You’ve gotten the calls: from Social Security. Or the IRS. Or Medicare. Or any number of other agencies. Except: as soon as the caller threatens you or demands that you pay them with a gift card or by wiring money, you know. It’s a scam. Even if caller ID tells you otherwise – that’s not the government calling.
The FTC’s latest Data Spotlight shows the surge in reports about government imposters. You know about the Social Security Administration (SSA) imposters who claim that your Social Security number has been linked to “criminal activity” and ask you to provide some information or money. (That’s a lie. The real SSA doesn’t work that way.) But those scammers are not alone: people are still telling the FTC that they’re getting calls from – and losing money to – scammers pretending to be the IRS, Medicare, a government grants group, or cops and the FBI.
Want to know more? Now there’s – dare we say – an awesome way for you to find out. And even create your own handout. You see the graphic here, but if you go to the dynamic, interactive version of the graphic, you can create a version that focuses on the time period or scam you’re most interested in.
Exploring the data can tell you, for example, that this year’s median losses to law enforcement imposters are the highest of all imposter scams (a whopping $3,000), and that 20% of the people who reported those scams told us they lost money. Those calls work because they’re scary. But now you can stay on top of the latest as data is updated every quarter. Or go back 5 years and see how things have changed.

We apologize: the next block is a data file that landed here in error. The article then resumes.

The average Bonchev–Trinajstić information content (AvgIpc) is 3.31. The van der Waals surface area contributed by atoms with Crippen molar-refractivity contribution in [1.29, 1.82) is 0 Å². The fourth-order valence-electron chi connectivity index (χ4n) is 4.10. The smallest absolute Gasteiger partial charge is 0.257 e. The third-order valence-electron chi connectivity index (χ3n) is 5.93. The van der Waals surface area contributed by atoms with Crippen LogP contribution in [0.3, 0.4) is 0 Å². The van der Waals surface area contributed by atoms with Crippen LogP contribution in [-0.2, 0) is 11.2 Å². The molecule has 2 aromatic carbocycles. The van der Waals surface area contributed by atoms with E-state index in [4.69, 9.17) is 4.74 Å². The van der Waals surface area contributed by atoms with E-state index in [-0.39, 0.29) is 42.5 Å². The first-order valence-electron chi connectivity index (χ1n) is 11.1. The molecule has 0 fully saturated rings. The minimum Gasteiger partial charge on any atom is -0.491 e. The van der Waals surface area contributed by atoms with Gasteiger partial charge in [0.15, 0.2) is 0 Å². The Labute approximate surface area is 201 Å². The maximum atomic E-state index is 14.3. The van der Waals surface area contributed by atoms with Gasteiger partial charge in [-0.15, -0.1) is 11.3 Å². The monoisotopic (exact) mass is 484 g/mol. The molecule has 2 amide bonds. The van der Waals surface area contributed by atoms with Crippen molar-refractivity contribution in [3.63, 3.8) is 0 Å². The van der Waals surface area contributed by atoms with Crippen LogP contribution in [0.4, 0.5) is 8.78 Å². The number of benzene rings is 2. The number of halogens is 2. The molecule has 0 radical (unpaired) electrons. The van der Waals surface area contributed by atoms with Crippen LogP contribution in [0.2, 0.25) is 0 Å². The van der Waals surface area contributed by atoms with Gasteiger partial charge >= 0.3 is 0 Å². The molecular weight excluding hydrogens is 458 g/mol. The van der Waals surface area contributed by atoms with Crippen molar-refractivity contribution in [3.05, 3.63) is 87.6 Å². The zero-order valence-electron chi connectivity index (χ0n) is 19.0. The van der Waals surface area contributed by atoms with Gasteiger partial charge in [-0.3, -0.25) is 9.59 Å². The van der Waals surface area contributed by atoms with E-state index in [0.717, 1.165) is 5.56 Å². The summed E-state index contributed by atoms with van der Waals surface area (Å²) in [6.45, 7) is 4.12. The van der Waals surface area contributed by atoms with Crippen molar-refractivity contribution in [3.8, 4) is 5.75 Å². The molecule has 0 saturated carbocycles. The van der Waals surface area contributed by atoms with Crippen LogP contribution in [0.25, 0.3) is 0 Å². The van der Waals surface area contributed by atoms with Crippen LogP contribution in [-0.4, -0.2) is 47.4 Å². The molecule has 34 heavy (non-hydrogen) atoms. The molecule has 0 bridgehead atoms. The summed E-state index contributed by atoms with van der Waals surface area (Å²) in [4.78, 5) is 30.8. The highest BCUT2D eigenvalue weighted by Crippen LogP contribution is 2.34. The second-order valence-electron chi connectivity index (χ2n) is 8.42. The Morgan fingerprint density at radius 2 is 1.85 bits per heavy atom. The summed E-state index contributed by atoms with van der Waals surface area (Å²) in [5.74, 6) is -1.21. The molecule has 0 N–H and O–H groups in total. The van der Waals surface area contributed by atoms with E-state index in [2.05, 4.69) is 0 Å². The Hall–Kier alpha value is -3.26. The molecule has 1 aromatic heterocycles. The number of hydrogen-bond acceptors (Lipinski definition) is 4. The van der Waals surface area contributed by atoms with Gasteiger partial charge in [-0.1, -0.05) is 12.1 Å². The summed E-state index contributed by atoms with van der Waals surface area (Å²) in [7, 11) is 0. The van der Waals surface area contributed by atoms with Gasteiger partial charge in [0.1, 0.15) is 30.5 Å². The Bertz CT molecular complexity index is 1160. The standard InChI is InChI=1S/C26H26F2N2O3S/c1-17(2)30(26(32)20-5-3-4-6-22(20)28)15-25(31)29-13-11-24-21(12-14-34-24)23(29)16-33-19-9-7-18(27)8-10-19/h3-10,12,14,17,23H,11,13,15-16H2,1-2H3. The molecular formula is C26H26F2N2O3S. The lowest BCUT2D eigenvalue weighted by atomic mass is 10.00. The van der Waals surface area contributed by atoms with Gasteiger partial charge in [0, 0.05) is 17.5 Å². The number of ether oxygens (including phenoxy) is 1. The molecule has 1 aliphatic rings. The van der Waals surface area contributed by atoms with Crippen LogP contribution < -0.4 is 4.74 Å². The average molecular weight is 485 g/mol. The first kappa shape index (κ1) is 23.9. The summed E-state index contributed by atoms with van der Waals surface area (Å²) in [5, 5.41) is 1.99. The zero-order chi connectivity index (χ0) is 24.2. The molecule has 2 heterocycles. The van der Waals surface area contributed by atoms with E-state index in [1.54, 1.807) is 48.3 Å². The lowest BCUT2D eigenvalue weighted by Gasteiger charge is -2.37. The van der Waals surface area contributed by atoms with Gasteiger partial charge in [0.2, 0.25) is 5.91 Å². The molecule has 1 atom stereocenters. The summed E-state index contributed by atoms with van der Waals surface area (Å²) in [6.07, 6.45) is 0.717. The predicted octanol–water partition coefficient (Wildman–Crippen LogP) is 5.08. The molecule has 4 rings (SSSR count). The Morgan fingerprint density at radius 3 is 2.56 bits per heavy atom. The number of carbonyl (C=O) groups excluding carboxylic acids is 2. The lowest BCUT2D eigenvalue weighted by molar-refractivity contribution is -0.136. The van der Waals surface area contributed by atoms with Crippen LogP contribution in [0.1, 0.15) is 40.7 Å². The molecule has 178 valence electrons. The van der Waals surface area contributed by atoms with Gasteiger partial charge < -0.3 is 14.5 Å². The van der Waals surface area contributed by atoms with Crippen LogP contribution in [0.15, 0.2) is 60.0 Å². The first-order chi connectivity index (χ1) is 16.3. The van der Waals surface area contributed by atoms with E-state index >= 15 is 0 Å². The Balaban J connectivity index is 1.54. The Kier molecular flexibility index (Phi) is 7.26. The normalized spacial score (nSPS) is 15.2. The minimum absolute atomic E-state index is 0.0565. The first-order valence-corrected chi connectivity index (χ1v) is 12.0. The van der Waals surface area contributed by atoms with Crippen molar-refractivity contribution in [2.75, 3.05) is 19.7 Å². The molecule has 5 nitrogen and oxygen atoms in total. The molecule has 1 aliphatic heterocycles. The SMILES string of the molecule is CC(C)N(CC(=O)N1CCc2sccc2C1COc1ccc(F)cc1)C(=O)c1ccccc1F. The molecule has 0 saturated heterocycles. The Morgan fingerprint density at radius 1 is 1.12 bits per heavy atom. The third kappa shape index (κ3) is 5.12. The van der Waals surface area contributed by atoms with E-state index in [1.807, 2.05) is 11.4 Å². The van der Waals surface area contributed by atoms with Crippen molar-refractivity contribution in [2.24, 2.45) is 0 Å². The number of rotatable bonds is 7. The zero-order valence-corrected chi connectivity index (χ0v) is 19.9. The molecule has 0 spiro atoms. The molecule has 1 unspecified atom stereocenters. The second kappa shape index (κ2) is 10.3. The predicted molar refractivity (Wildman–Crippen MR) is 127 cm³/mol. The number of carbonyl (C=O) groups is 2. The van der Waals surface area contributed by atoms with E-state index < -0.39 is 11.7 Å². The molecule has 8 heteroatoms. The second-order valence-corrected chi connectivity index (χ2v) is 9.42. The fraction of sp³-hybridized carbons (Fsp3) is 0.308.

And, of course, there are tips on how to spot government imposters scams. So if you want to share the handout you created with a few clicks, you’ll be able to tell people about not just the scope of the problem, but help them know what to do when they get the next call from the – ahem – government.
The purpose of this blog and its comments section is to inform readers about Federal Trade Commission activity, and share information to help them avoid, report, and recover from fraud, scams, and bad business practices. Your thoughts, ideas, and concerns are welcome, and we encourage comments. But keep in mind, this is a moderated blog. We review all comments before they are posted, and we won’t post comments that don’t comply with our commenting policy. We expect commenters to treat each other and the blog writers with respect.
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- We won’t post comments that include personal information, like Social Security numbers, account numbers, home addresses, and email addresses. To file a detailed report about a scam, go to ReportFraud.ftc.gov.
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In reply to I just received a robocall, by Gary